Chicago is in a good mood. But local events alone donât explain this optimism. A slew of reports over the past month point to a recovery in the U.S. economy. The business community, two years after 9/11, seems to be growing accustomed to operating in a dangerous, unpredictable world.
Even the airline industry seems ready to make a comeback. As Senior Editor Kate Maddox reports on Page 1, American Airlines last month launched its first major campaign targeted at business travelers since the mid-1990s. And American wasnât the only travel and hospitality company to launch a campaign in September.
You get a sense that businesspeople, having kept their tinder dry for two years, are at last ready to actâto invest, hire and acquire.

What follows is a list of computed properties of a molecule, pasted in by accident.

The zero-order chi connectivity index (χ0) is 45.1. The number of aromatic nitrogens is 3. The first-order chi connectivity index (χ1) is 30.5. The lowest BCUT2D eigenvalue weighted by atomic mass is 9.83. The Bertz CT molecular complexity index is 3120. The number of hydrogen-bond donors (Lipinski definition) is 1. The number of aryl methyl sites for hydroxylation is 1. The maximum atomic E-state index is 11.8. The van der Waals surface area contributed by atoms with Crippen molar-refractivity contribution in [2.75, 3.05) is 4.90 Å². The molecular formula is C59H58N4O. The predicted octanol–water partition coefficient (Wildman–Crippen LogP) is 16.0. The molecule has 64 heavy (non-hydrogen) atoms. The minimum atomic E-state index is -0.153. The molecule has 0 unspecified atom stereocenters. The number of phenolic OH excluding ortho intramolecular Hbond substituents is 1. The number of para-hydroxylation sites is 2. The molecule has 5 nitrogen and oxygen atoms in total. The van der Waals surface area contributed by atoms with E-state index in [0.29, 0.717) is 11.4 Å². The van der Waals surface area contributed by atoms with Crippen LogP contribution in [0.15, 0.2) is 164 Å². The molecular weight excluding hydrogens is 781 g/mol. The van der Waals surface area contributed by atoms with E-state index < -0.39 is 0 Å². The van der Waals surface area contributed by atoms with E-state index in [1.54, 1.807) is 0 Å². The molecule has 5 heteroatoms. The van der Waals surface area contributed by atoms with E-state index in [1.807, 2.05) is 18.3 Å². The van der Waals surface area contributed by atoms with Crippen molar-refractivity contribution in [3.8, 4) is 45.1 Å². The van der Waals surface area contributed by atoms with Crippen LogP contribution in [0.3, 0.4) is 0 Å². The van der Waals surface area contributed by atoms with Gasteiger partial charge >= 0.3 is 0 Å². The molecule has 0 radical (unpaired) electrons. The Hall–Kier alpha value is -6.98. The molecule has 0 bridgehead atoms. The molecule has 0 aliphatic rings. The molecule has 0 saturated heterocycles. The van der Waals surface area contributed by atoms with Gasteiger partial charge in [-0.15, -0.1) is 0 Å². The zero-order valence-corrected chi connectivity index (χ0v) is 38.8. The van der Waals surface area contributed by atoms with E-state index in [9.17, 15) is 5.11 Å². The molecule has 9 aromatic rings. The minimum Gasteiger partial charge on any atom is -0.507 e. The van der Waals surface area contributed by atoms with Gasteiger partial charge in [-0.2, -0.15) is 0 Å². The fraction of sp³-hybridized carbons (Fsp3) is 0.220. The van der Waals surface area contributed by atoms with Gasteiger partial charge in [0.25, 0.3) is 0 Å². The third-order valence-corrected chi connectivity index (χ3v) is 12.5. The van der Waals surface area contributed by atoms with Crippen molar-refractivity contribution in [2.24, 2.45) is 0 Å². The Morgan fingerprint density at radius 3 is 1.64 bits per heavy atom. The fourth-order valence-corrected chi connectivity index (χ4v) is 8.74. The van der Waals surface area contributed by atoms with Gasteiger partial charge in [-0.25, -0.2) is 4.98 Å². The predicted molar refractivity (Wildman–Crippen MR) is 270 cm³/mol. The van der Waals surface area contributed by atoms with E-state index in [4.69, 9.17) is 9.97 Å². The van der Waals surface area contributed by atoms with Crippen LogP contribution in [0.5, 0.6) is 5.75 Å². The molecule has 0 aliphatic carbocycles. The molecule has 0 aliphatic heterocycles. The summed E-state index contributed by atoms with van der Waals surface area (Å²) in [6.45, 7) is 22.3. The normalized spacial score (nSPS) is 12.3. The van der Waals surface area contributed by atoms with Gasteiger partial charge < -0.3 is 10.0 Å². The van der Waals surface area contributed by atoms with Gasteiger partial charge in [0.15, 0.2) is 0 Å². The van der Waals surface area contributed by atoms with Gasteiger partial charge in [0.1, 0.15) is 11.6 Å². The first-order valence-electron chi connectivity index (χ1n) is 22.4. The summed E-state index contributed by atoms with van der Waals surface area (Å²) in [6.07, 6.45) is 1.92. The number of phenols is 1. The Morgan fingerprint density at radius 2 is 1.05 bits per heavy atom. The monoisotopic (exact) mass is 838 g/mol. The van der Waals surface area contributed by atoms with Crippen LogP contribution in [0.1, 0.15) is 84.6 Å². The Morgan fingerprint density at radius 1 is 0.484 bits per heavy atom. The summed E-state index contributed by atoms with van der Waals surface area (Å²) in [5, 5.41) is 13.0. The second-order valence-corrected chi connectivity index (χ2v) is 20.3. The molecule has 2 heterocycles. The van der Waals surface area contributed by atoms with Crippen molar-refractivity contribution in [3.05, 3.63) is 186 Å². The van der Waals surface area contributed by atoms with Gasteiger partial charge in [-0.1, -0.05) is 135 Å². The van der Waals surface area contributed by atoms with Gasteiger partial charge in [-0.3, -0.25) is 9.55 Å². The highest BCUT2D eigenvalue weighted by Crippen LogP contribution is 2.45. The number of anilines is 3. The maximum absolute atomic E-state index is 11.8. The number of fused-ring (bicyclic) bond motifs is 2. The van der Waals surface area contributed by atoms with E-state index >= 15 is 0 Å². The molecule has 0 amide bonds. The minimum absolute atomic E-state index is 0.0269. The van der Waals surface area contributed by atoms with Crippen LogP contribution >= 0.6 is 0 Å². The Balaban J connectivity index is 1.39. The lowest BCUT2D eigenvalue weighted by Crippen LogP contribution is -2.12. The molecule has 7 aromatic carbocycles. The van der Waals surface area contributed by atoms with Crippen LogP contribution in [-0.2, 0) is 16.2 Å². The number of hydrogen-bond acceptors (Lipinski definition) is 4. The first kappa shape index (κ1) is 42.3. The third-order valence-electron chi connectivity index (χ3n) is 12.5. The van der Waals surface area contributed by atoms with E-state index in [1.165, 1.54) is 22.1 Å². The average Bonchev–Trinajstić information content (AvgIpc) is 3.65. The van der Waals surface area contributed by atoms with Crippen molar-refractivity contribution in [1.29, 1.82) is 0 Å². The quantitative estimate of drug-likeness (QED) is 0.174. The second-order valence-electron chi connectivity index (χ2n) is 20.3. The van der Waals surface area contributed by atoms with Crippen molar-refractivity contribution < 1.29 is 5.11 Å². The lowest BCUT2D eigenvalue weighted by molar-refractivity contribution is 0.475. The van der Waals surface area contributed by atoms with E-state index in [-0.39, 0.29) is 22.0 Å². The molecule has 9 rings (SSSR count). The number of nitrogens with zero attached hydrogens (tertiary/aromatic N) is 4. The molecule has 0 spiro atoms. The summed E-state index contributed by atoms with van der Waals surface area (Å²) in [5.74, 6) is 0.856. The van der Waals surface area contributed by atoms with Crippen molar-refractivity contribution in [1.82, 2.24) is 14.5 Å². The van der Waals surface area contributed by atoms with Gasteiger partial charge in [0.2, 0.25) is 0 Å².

Among marketers, specifically, the hiring trends are telling. As we report in this issue, a survey of direct marketing companies found 51% plan to add staff in the current quarter, and the percentage of companies with hiring freezes dropped to its lowest point since this survey began in 2001. Other good news: Only 9% of companies said they would cut their head count in the current quarter, down 11% from the previous survey.
Also interesting is the high number of b-to-b marketers that plan to increase their outsourcing of marketing programs. Some 45% of the 650 marketing executives surveyed last month by strategic marketing firm Bright Impact plan to increase their reliance on outsourcing next year ( see âOutsourcing of marketing programs on the rise,â Page 35).
Of course, outsourcing is primarily a cost-control technique, so growth in that area can indicate flat or even declining in-house staffing levels. Thatâs not what appears to be happening, though. I think the strong outsourcing statistic indicates marketers are investing, ramping up and turning to outsourcing to handle new initiatives in advance of increasing their in-house staffs.